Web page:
The more deer hunting myths debunked the better. That's a fact. This is my attempt to take down hunting's overused cliches, one fact-less myth at a time.

1. It Can’t Happen To Me: Nothing flips my switch more than seeing treestand hunters in deer camp who refuse to wear a safety harness. The usual excuse is, “It won’t happen to me.” Which is exactly what most accident victims told a Consumer Product Safety Commission task force formed to review data concerning accidents. The Commission reported that the average age of victims who fell or hung to their death in treestand hunting accidents is 44 years old. These were treestand hunters with up to 20 years of experience that got lazy and too familiar with the risks. In 75 percent of the deaths, the subject was not wearing a Full Body Harness. In this group, 55 percent were using climbing stands and 45 percent lock-on or ladder stands. Most treestand accidents occur when getting into or out of the stand or when putting up or taking down a treestand.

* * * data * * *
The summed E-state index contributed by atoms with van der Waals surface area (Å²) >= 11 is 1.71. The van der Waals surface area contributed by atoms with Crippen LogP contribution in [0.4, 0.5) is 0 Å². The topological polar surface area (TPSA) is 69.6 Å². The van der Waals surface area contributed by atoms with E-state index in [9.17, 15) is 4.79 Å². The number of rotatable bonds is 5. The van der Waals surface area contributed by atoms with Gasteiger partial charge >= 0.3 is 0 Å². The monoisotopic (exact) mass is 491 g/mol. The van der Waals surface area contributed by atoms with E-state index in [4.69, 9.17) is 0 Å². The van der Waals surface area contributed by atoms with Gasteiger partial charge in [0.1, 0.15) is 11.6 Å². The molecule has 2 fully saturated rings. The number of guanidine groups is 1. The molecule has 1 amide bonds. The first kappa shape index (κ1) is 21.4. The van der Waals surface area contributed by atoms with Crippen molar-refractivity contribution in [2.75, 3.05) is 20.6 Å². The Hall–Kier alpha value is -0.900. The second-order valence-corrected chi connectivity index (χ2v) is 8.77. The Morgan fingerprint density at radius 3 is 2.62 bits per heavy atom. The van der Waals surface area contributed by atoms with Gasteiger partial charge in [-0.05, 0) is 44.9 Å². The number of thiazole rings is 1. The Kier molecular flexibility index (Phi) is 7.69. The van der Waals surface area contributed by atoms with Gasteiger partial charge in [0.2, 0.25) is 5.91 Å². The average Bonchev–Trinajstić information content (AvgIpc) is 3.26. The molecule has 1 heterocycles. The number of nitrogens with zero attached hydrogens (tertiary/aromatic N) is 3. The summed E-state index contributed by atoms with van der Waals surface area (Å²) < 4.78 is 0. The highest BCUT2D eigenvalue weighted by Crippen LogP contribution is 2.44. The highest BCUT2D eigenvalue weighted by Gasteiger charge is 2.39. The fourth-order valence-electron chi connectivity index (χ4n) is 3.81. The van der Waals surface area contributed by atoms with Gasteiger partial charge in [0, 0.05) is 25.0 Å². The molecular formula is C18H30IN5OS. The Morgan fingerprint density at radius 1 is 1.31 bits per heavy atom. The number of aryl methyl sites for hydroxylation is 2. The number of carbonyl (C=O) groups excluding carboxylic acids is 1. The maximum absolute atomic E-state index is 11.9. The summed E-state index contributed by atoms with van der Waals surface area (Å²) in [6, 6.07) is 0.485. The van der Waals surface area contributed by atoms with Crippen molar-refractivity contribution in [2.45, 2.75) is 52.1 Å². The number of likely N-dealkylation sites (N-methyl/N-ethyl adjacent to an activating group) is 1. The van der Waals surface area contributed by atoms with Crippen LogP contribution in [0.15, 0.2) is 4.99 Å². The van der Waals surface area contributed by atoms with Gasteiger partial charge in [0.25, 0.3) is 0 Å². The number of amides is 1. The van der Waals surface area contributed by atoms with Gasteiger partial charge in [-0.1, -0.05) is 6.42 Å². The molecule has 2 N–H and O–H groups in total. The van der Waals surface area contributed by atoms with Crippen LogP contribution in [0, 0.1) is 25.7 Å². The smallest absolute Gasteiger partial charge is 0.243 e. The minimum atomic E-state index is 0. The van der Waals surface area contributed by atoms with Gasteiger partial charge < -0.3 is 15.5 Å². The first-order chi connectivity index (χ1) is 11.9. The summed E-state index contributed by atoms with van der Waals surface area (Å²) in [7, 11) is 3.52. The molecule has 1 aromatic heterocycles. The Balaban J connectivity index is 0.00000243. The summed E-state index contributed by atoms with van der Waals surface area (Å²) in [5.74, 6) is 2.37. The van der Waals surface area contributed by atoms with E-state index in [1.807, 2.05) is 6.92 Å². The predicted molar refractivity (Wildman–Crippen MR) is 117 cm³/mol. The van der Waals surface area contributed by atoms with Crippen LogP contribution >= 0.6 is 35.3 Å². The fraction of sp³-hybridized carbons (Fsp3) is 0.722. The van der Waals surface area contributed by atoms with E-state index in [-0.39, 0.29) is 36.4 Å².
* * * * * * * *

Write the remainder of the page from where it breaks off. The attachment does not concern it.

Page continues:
For the most part, hunters believe it can’t happen to them. Many believe that if they do lose their balance, they could quickly grab something to arrest their fall and regain their balance. Of course these assumptions are both wrong. While lock-on and ladder stand accidents are common, climbers account for a lot of accidents, too, primarily when a hunter fails to attach the top and bottom sections and then loses the foot climber. Another sure way to get into trouble is to attempt to level a stand while sitting in it. Not wearing a safety harness in a treestand doesn’t mean you’re a tough guy. It just means you’re stupid.